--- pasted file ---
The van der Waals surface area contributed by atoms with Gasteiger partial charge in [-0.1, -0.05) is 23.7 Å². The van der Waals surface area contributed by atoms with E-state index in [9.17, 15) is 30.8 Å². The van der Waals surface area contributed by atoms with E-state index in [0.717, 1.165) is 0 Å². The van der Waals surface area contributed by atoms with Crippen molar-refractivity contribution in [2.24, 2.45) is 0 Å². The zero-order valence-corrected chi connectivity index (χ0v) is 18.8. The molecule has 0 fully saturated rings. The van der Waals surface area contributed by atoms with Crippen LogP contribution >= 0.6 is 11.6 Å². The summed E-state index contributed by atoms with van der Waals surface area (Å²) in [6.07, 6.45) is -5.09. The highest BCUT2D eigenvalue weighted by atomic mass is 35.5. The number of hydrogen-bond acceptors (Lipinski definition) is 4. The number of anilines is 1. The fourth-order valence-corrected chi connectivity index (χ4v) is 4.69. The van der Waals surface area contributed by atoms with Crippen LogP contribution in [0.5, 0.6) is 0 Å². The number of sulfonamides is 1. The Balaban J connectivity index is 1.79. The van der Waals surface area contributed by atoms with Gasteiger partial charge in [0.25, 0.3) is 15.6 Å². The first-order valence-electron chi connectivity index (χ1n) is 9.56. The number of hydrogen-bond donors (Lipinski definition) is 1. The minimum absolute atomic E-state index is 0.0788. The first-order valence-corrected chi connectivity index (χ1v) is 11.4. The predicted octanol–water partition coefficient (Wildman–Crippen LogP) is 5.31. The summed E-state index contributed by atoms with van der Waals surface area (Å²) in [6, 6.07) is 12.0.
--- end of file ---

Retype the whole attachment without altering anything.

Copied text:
The van der Waals surface area contributed by atoms with Gasteiger partial charge in [-0.1, -0.05) is 23.7 Å². The van der Waals surface area contributed by atoms with E-state index in [9.17, 15) is 30.8 Å². The van der Waals surface area contributed by atoms with E-state index in [0.717, 1.165) is 0 Å². The van der Waals surface area contributed by atoms with Crippen molar-refractivity contribution in [2.24, 2.45) is 0 Å². The zero-order valence-corrected chi connectivity index (χ0v) is 18.8. The molecule has 0 fully saturated rings. The van der Waals surface area contributed by atoms with Crippen LogP contribution >= 0.6 is 11.6 Å². The summed E-state index contributed by atoms with van der Waals surface area (Å²) in [6.07, 6.45) is -5.09. The highest BCUT2D eigenvalue weighted by atomic mass is 35.5. The number of hydrogen-bond acceptors (Lipinski definition) is 4. The number of anilines is 1. The fourth-order valence-corrected chi connectivity index (χ4v) is 4.69. The van der Waals surface area contributed by atoms with Crippen LogP contribution in [0.5, 0.6) is 0 Å². The number of sulfonamides is 1. The Balaban J connectivity index is 1.79. The van der Waals surface area contributed by atoms with Gasteiger partial charge in [0.25, 0.3) is 15.6 Å². The first-order valence-electron chi connectivity index (χ1n) is 9.56. The number of hydrogen-bond donors (Lipinski definition) is 1. The minimum absolute atomic E-state index is 0.0788. The first-order valence-corrected chi connectivity index (χ1v) is 11.4. The predicted octanol–water partition coefficient (Wildman–Crippen LogP) is 5.31. The summed E-state index contributed by atoms with van der Waals surface area (Å²) in [6, 6.07) is 12.0.